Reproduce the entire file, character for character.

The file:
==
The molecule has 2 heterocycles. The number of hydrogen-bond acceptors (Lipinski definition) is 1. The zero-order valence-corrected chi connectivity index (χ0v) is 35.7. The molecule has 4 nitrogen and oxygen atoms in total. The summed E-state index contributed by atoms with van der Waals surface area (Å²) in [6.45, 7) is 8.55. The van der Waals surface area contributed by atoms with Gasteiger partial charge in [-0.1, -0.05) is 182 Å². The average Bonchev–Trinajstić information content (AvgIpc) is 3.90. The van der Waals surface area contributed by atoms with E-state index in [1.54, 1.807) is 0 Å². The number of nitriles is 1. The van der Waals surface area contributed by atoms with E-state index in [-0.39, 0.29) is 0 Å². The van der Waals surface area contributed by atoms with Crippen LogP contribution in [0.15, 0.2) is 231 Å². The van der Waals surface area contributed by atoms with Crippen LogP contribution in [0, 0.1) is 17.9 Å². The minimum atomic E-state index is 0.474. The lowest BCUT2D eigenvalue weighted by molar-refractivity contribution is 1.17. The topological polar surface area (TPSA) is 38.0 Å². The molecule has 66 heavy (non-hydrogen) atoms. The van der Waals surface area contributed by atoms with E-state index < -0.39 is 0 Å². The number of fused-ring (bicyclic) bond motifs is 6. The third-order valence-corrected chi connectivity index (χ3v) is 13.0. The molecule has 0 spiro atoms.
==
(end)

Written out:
The molecule has 2 heterocycles. The number of hydrogen-bond acceptors (Lipinski definition) is 1. The zero-order valence-corrected chi connectivity index (χ0v) is 35.7. The molecule has 4 nitrogen and oxygen atoms in total. The summed E-state index contributed by atoms with van der Waals surface area (Å²) in [6.45, 7) is 8.55. The van der Waals surface area contributed by atoms with Gasteiger partial charge in [-0.1, -0.05) is 182 Å². The average Bonchev–Trinajstić information content (AvgIpc) is 3.90. The van der Waals surface area contributed by atoms with E-state index in [1.54, 1.807) is 0 Å². The number of nitriles is 1. The van der Waals surface area contributed by atoms with E-state index in [-0.39, 0.29) is 0 Å². The van der Waals surface area contributed by atoms with Crippen LogP contribution in [0.15, 0.2) is 231 Å². The van der Waals surface area contributed by atoms with Crippen LogP contribution in [0, 0.1) is 17.9 Å². The minimum atomic E-state index is 0.474. The lowest BCUT2D eigenvalue weighted by molar-refractivity contribution is 1.17. The topological polar surface area (TPSA) is 38.0 Å². The molecule has 66 heavy (non-hydrogen) atoms. The van der Waals surface area contributed by atoms with E-state index < -0.39 is 0 Å². The number of fused-ring (bicyclic) bond motifs is 6. The third-order valence-corrected chi connectivity index (χ3v) is 13.0. The molecule has 0 spiro atoms.